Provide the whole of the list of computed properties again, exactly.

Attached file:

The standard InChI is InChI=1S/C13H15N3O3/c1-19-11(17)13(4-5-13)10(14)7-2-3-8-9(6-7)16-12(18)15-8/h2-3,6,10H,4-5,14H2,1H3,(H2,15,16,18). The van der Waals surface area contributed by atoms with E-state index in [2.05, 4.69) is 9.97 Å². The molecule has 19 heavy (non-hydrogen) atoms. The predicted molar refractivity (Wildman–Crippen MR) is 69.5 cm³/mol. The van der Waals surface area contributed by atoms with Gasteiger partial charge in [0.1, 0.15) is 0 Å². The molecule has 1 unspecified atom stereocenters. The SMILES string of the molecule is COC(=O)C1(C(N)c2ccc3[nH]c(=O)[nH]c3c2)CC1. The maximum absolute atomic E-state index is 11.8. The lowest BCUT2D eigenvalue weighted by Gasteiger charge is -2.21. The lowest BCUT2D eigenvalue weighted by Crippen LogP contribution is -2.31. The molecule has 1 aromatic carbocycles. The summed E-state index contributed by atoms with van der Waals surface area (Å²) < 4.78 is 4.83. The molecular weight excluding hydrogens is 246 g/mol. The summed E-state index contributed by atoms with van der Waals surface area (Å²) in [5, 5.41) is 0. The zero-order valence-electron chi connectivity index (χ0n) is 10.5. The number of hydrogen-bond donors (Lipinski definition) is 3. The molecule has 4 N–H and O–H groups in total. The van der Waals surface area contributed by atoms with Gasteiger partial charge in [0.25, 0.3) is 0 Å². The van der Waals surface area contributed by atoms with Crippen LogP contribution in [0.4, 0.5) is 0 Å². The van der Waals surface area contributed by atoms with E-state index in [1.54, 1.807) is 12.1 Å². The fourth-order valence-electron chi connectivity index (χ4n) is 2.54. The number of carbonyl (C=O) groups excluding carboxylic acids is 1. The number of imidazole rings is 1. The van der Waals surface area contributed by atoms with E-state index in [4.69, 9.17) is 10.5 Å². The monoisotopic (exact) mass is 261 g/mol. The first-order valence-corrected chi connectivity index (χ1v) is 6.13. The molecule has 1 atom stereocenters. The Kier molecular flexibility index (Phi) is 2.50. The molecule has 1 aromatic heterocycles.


The standard InChI is InChI=1S/C13H15N3O3/c1-19-11(17)13(4-5-13)10(14)7-2-3-8-9(6-7)16-12(18)15-8/h2-3,6,10H,4-5,14H2,1H3,(H2,15,16,18). The van der Waals surface area contributed by atoms with E-state index in [2.05, 4.69) is 9.97 Å². The molecule has 19 heavy (non-hydrogen) atoms. The predicted molar refractivity (Wildman–Crippen MR) is 69.5 cm³/mol. The van der Waals surface area contributed by atoms with Gasteiger partial charge in [0.1, 0.15) is 0 Å². The molecule has 1 unspecified atom stereocenters. The SMILES string of the molecule is COC(=O)C1(C(N)c2ccc3[nH]c(=O)[nH]c3c2)CC1. The maximum absolute atomic E-state index is 11.8. The lowest BCUT2D eigenvalue weighted by Gasteiger charge is -2.21. The lowest BCUT2D eigenvalue weighted by Crippen LogP contribution is -2.31. The molecule has 1 aromatic carbocycles. The summed E-state index contributed by atoms with van der Waals surface area (Å²) < 4.78 is 4.83. The molecular weight excluding hydrogens is 246 g/mol. The summed E-state index contributed by atoms with van der Waals surface area (Å²) in [5, 5.41) is 0. The zero-order valence-electron chi connectivity index (χ0n) is 10.5. The number of hydrogen-bond donors (Lipinski definition) is 3. The molecule has 4 N–H and O–H groups in total. The van der Waals surface area contributed by atoms with Gasteiger partial charge in [0.25, 0.3) is 0 Å². The van der Waals surface area contributed by atoms with Crippen LogP contribution in [0.4, 0.5) is 0 Å². The van der Waals surface area contributed by atoms with E-state index in [1.54, 1.807) is 12.1 Å². The fourth-order valence-electron chi connectivity index (χ4n) is 2.54. The number of carbonyl (C=O) groups excluding carboxylic acids is 1. The number of imidazole rings is 1. The van der Waals surface area contributed by atoms with E-state index in [4.69, 9.17) is 10.5 Å². The monoisotopic (exact) mass is 261 g/mol. The first-order valence-corrected chi connectivity index (χ1v) is 6.13. The molecule has 1 atom stereocenters. The Kier molecular flexibility index (Phi) is 2.50. The molecule has 1 aromatic heterocycles.